Implementing ARB_shader_storage_buffer

In my previous post I introduced ARB_shader_storage_buffer, an OpenGL 4.3 feature that is coming soon to Mesa and the Intel i965 driver. While that post focused on explaining the features introduced by the extension, in this post I’ll dive into some of the implementation aspects, for those who are curious about this kind of stuff. Be warned that some parts of this post will be specific to Intel hardware.

Following the trail of UBOs

As I explained in my previous post, SSBOs are similar to UBOs, but they are read-write. Because there is a lot of code already in place in Mesa’s GLSL compiler to deal with UBOs, it made sense to try and reuse all the data structures and code we had for UBOs and specialize the behavior for SSBOs where that was needed, that allows us to build on code paths that are already working well and reuse most of the code.

That path, however, had some issues that bit me a bit further down the road. When it comes to representing these operations in the IR, my first idea was to follow the trail of UBO loads as well, which are represented as ir_expression nodes. There is a fundamental difference between the two though: UBO loads are constant operations because uniform buffers are read-only. This means that a UBO load operation with the same parameters will always return the same value. This has implications related to certain optimization passes that work based on the assumption that other ir_expression operations share this feature. SSBO loads are not like this: since the shader storage buffer is read-write, two identical SSBO load operations in the same shader may not return the same result if the underlying buffer storage has been altered in between by SSBO write operations within the same or other threads. This forced me to alter a number of optimization passes in Mesa to deal with this situation (mostly disabling them for the cases of SSBO loads and stores).

The situation was worse with SSBO stores. These just did not fit into ir_expression nodes: they did not return a value and had side-effects (memory writes) so we had to come up with a different way to represent them. My initial implementation created a new IR node for these, ir_ssbo_store. That worked well enough, but it left us with an implementation of loads and stores that was a bit inconsistent since both operations used very different IR constructs.

These issues were made clear during the review process, where it was suggested that we used GLSL IR intrinsics to represent load and store operations instead. This has the benefit that we can make the implementation more consistent, having both loads and stores represented with the same IR construct and follow a similar treatment in both the GLSL compiler and the i965 backend. It would also remove the need to disable or alter certain optimization passes to be SSBO friendly.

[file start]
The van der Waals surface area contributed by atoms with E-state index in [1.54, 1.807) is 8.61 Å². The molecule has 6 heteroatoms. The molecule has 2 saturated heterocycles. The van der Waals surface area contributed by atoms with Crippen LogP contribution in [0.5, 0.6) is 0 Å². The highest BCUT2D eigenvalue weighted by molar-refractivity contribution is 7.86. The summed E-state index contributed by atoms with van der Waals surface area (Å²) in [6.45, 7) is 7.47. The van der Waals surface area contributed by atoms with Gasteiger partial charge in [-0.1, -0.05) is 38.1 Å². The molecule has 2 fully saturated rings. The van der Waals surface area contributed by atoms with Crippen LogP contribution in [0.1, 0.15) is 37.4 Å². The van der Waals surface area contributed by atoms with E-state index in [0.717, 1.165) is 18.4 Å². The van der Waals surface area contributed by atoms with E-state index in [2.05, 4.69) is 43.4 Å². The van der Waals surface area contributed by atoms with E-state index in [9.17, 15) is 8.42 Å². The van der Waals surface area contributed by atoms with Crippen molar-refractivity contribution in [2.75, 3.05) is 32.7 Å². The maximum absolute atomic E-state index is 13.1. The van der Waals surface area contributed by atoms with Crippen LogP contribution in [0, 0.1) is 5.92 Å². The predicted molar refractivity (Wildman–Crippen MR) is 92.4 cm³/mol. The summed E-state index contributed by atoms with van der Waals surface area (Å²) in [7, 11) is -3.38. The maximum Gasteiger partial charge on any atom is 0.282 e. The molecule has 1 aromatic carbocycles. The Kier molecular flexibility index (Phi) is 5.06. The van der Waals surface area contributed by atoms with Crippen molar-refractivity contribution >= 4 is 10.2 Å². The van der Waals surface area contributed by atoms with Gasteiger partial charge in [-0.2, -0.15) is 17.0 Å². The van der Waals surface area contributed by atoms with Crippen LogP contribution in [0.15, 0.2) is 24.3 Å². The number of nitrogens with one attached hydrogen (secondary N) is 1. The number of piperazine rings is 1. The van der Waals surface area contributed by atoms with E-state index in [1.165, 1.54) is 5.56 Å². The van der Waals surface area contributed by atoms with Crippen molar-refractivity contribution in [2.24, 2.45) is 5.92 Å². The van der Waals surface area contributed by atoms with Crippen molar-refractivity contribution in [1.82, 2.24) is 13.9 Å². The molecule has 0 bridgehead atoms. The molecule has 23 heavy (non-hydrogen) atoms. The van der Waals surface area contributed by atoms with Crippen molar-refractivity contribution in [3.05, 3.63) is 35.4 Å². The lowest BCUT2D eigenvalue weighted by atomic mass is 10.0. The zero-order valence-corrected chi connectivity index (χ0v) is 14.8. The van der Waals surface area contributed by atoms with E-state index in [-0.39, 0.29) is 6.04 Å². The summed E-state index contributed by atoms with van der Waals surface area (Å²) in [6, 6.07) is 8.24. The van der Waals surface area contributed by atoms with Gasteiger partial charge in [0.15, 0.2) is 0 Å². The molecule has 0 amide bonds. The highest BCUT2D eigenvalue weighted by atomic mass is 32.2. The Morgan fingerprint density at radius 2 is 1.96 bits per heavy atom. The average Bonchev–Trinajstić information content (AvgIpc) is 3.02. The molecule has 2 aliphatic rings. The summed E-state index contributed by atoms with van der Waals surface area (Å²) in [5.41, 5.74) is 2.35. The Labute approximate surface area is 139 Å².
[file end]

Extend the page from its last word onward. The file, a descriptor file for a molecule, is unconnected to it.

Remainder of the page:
Read/Write coherence

One of the issues we detected early in development was that our reads and writes did not seem to work very well together: some times a read after a write would fail to see the last value written to a buffer variable. The problem here also spawned from following the implementation trail of the UBO path. In the Intel hardware, there are various interfaces to access memory, like the Sampling Engine and the Data Port. The former is a read-only interface and is used, for example, for texture and UBO reads. The Data Port allows for read-write access. Although both interfaces give access to the same memory region, there is something to consider here: if you mix reads through the Sampling Engine and writes through the Data Port you can run into cache coherence issues, this is because the caches in use by the Sampling Engine and the Data Port functions are different. Initially, we implemented SSBO load operations like UBO loads, so we used the Sampling Engine, and ended up running into this problem. The solution, of course, was to rewrite SSBO loads to go though the Data Port as well.

Parallel reads and writes

GPUs are highly parallel hardware and this has some implications for driver developers. Take a sentence like this in a fragment shader program:

float cx = 1.0;